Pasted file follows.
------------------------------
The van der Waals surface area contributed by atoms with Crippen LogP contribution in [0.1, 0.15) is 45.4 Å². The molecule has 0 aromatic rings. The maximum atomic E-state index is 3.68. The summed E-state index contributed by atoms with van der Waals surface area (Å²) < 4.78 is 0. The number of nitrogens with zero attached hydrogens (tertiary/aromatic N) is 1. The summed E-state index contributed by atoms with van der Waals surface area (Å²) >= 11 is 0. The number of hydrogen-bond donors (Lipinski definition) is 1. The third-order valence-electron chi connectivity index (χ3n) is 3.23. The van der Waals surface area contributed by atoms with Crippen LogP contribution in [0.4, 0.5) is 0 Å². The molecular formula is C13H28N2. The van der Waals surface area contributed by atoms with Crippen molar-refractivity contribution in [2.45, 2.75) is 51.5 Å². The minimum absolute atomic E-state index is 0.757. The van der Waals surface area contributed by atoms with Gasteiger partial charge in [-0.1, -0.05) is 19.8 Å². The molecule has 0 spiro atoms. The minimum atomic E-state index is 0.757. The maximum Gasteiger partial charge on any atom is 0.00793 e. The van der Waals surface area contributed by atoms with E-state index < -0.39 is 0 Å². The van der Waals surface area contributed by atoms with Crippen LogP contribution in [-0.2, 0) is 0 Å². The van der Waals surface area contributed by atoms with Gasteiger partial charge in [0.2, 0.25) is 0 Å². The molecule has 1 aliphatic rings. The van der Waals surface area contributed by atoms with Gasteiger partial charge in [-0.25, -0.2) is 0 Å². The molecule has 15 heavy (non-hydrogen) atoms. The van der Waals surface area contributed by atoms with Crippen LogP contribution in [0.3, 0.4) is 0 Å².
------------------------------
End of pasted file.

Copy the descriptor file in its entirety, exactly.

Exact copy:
The van der Waals surface area contributed by atoms with Crippen LogP contribution in [0.1, 0.15) is 45.4 Å². The molecule has 0 aromatic rings. The maximum atomic E-state index is 3.68. The summed E-state index contributed by atoms with van der Waals surface area (Å²) < 4.78 is 0. The number of nitrogens with zero attached hydrogens (tertiary/aromatic N) is 1. The summed E-state index contributed by atoms with van der Waals surface area (Å²) >= 11 is 0. The number of hydrogen-bond donors (Lipinski definition) is 1. The third-order valence-electron chi connectivity index (χ3n) is 3.23. The van der Waals surface area contributed by atoms with Crippen LogP contribution in [0.4, 0.5) is 0 Å². The molecular formula is C13H28N2. The van der Waals surface area contributed by atoms with Crippen molar-refractivity contribution in [2.45, 2.75) is 51.5 Å². The minimum absolute atomic E-state index is 0.757. The van der Waals surface area contributed by atoms with Gasteiger partial charge in [-0.1, -0.05) is 19.8 Å². The molecule has 0 spiro atoms. The minimum atomic E-state index is 0.757. The maximum Gasteiger partial charge on any atom is 0.00793 e. The van der Waals surface area contributed by atoms with E-state index < -0.39 is 0 Å². The van der Waals surface area contributed by atoms with Crippen LogP contribution in [-0.2, 0) is 0 Å². The van der Waals surface area contributed by atoms with Gasteiger partial charge in [0.2, 0.25) is 0 Å². The molecule has 1 aliphatic rings. The van der Waals surface area contributed by atoms with Gasteiger partial charge in [-0.25, -0.2) is 0 Å². The molecule has 15 heavy (non-hydrogen) atoms. The van der Waals surface area contributed by atoms with Crippen LogP contribution in [0.3, 0.4) is 0 Å².